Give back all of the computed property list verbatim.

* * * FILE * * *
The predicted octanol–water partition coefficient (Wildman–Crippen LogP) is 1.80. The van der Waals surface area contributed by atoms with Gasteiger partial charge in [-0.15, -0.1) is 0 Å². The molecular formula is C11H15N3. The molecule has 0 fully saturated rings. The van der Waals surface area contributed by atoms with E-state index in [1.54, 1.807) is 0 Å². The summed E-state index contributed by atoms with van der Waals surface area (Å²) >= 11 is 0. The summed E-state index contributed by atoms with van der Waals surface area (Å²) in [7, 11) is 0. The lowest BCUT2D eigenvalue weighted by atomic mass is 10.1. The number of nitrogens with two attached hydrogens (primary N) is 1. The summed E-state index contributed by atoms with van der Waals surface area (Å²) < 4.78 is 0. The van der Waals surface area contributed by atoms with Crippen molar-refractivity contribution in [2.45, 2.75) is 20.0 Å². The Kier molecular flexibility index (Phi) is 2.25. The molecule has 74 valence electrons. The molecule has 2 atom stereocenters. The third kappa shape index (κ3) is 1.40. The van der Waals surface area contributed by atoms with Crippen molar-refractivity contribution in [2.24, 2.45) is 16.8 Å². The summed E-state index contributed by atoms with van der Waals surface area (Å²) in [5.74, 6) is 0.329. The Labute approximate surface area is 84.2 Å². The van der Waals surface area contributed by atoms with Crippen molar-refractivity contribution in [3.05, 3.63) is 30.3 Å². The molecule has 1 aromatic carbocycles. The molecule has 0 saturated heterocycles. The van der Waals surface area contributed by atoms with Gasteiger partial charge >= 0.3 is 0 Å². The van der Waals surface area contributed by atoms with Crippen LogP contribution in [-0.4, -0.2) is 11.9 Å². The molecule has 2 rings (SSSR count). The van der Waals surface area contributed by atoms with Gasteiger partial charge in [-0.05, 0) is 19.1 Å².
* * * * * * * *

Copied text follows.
The predicted octanol–water partition coefficient (Wildman–Crippen LogP) is 1.80. The van der Waals surface area contributed by atoms with Gasteiger partial charge in [-0.15, -0.1) is 0 Å². The molecular formula is C11H15N3. The molecule has 0 fully saturated rings. The van der Waals surface area contributed by atoms with E-state index in [1.54, 1.807) is 0 Å². The summed E-state index contributed by atoms with van der Waals surface area (Å²) >= 11 is 0. The summed E-state index contributed by atoms with van der Waals surface area (Å²) in [7, 11) is 0. The lowest BCUT2D eigenvalue weighted by atomic mass is 10.1. The number of nitrogens with two attached hydrogens (primary N) is 1. The summed E-state index contributed by atoms with van der Waals surface area (Å²) < 4.78 is 0. The van der Waals surface area contributed by atoms with Crippen molar-refractivity contribution in [2.45, 2.75) is 20.0 Å². The Kier molecular flexibility index (Phi) is 2.25. The molecule has 74 valence electrons. The molecule has 2 atom stereocenters. The third kappa shape index (κ3) is 1.40. The van der Waals surface area contributed by atoms with Crippen molar-refractivity contribution in [2.24, 2.45) is 16.8 Å². The summed E-state index contributed by atoms with van der Waals surface area (Å²) in [5.74, 6) is 0.329. The Labute approximate surface area is 84.2 Å². The van der Waals surface area contributed by atoms with Crippen molar-refractivity contribution in [3.05, 3.63) is 30.3 Å². The molecule has 1 aromatic carbocycles. The molecule has 0 saturated heterocycles. The van der Waals surface area contributed by atoms with Gasteiger partial charge >= 0.3 is 0 Å². The van der Waals surface area contributed by atoms with Crippen LogP contribution in [-0.4, -0.2) is 11.9 Å². The molecule has 2 rings (SSSR count). The van der Waals surface area contributed by atoms with Gasteiger partial charge in [-0.05, 0) is 19.1 Å².